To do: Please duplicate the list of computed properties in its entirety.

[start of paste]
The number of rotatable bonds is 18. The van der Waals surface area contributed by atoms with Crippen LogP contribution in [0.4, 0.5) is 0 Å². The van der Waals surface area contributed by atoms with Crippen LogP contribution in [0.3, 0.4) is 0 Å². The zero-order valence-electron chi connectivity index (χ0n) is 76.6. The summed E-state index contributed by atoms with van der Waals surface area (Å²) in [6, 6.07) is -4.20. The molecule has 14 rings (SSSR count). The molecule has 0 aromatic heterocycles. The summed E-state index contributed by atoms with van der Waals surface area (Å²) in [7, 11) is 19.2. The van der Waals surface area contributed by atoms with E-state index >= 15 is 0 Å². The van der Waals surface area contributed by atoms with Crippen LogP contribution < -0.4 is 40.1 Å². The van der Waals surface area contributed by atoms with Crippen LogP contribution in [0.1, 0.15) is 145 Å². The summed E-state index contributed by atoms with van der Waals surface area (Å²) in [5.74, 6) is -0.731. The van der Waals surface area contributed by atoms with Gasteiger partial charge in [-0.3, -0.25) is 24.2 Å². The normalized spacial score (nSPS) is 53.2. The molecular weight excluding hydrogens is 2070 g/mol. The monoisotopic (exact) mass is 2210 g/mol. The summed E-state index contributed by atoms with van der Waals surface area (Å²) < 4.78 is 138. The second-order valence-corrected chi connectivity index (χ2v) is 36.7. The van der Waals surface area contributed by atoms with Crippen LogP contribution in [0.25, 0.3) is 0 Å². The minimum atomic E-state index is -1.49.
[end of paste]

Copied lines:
The number of rotatable bonds is 18. The van der Waals surface area contributed by atoms with Crippen LogP contribution in [0.4, 0.5) is 0 Å². The van der Waals surface area contributed by atoms with Crippen LogP contribution in [0.3, 0.4) is 0 Å². The zero-order valence-electron chi connectivity index (χ0n) is 76.6. The summed E-state index contributed by atoms with van der Waals surface area (Å²) in [6, 6.07) is -4.20. The molecule has 14 rings (SSSR count). The molecule has 0 aromatic heterocycles. The summed E-state index contributed by atoms with van der Waals surface area (Å²) in [7, 11) is 19.2. The van der Waals surface area contributed by atoms with E-state index >= 15 is 0 Å². The van der Waals surface area contributed by atoms with Crippen LogP contribution < -0.4 is 40.1 Å². The van der Waals surface area contributed by atoms with Crippen LogP contribution in [0.1, 0.15) is 145 Å². The summed E-state index contributed by atoms with van der Waals surface area (Å²) in [5.74, 6) is -0.731. The van der Waals surface area contributed by atoms with Gasteiger partial charge in [-0.3, -0.25) is 24.2 Å². The normalized spacial score (nSPS) is 53.2. The molecular weight excluding hydrogens is 2070 g/mol. The monoisotopic (exact) mass is 2210 g/mol. The summed E-state index contributed by atoms with van der Waals surface area (Å²) < 4.78 is 138. The second-order valence-corrected chi connectivity index (χ2v) is 36.7. The van der Waals surface area contributed by atoms with Crippen LogP contribution in [0.25, 0.3) is 0 Å². The minimum atomic E-state index is -1.49.